From Congressional Quarterly:
Easing of Cuba Embargo Scheduled for House Panel Markup
House Foreign Affairs Chairman Howard L. Berman has scheduled a long-anticipated markup of a bill to lift restrictions on travel to Cuba, a sign House Democrats are prepared to move forward on easing elements of the 50-year-old embargo against the communist nation.
But it is unclear if Berman has the votes to move the bill out of committee.
The legislation (HR 4645) would end a ban on most travel to Cuba that was first put in place as part of an economic embargo by President John F. Kennedy in 1961. It also would end a requirement embedded in federal law (PL 106-387) that restricts some agricultural exports to Cuba.
Sponsored by Agriculture Chairman Collin C. Peterson, D-Minn., the bill narrowly passed his committee in June and was referred to the Foreign Affairs and Financial Services committees. The latter has ceded jurisdiction.
Backers of the bill have maintained that Berman is eager to move the bill but has been waiting to see if he had the votes.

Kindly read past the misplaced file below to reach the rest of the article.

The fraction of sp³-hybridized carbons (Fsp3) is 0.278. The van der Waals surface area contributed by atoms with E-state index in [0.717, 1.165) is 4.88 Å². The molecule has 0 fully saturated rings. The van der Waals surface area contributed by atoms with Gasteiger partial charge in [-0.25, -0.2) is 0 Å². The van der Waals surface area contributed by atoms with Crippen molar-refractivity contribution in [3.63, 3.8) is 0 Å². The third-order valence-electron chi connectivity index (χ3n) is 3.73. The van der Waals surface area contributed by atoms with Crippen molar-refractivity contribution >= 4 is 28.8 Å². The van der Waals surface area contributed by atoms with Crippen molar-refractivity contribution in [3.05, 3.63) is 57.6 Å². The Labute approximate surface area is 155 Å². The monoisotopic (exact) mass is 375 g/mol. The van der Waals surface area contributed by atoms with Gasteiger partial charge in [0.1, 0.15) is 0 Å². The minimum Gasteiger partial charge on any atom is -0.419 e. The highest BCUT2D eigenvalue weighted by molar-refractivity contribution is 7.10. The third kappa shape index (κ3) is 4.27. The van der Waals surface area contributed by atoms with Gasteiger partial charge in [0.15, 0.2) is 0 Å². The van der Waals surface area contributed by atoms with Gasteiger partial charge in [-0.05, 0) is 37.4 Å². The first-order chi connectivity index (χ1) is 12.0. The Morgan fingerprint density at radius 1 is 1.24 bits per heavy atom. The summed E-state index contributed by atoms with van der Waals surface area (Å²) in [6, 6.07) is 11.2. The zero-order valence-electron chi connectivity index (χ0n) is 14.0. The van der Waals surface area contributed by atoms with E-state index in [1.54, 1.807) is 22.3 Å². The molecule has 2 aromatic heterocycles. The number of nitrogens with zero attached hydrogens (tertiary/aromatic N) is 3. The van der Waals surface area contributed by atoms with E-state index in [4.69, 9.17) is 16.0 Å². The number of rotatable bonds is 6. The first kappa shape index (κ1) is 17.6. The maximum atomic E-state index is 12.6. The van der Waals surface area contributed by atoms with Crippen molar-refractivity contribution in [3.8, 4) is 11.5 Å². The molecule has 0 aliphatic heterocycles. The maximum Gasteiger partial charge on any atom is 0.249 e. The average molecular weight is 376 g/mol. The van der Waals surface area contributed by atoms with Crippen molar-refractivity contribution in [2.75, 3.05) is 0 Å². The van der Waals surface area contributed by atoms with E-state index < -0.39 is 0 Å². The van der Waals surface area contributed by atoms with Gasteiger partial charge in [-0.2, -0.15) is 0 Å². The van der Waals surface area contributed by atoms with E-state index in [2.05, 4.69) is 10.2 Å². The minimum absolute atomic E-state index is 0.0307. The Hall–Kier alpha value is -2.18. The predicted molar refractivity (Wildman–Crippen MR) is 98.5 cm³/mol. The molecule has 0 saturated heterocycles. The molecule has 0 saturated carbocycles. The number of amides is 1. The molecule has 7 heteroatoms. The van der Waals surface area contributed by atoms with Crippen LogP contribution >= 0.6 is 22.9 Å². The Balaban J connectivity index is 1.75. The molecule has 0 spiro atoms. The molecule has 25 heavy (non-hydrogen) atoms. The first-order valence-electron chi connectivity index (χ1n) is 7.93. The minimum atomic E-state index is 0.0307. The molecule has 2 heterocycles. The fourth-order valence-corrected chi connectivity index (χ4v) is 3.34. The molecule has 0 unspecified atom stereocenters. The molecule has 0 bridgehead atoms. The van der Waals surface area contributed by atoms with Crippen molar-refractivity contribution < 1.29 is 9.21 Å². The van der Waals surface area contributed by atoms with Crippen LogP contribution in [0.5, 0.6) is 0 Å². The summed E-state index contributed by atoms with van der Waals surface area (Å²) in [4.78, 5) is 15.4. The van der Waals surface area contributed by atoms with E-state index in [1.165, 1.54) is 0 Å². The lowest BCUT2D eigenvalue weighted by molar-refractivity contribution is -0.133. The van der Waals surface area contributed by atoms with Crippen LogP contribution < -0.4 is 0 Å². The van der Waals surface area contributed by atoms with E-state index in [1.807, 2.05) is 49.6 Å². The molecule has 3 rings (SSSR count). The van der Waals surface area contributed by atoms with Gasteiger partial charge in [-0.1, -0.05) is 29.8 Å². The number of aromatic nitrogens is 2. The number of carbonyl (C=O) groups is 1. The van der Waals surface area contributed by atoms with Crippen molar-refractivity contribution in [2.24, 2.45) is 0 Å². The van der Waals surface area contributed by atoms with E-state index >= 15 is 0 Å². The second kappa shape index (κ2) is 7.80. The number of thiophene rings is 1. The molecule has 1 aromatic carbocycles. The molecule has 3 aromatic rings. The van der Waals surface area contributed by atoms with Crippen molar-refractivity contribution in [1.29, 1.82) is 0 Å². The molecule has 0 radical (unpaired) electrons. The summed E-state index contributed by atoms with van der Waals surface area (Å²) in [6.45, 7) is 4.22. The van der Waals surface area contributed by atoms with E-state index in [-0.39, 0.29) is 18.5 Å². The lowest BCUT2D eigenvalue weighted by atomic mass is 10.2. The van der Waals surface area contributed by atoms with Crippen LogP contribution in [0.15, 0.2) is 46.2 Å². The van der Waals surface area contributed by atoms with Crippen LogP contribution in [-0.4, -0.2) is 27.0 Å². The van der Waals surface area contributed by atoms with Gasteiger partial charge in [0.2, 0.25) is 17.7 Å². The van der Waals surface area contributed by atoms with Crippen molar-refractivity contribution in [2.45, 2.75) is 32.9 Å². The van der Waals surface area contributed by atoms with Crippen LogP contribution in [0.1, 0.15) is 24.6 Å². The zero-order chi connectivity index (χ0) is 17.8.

That was also the belief of Florida Republican Ileana Ros-Lehtinen, the ranking member on Foreign Affairs and a staunch opponent of easing any elements of the embargo.
In an interview earlier this month, Ros-Lehtinen said if Berman and fellow supporters of the bill had "the votes in the Foreign Affairs Committee, we would be voting on it tomorrow."
"The reason that they have not had the vote yet is because they lack the firm votes," she said at the time.
One House aide said that putting the markup on the calendar was not necessarily a signal that Berman now has the votes. "We have one week of session left," the aide observed, so Berman's rationale could be, "send out the notice with the hope you get the votes. And if you don't have the votes, you cancel."
"I think that's still a real possibility," the aide said.
One of the bill's backers outside Congress who has been tracking the likely votes said that the whip count for the bill is currently "about even" and advocates are still working to shore up support.
A spokesman for Ros-Lehtinen said Thursday that she had been blindsided by Berman's decision to schedule a markup and maintained that it was not a good time to ease up on Cuba, which is facing increasing economic and political pressure.
© 2010 Congressional Quarterly Inc. All Rights Reserved.
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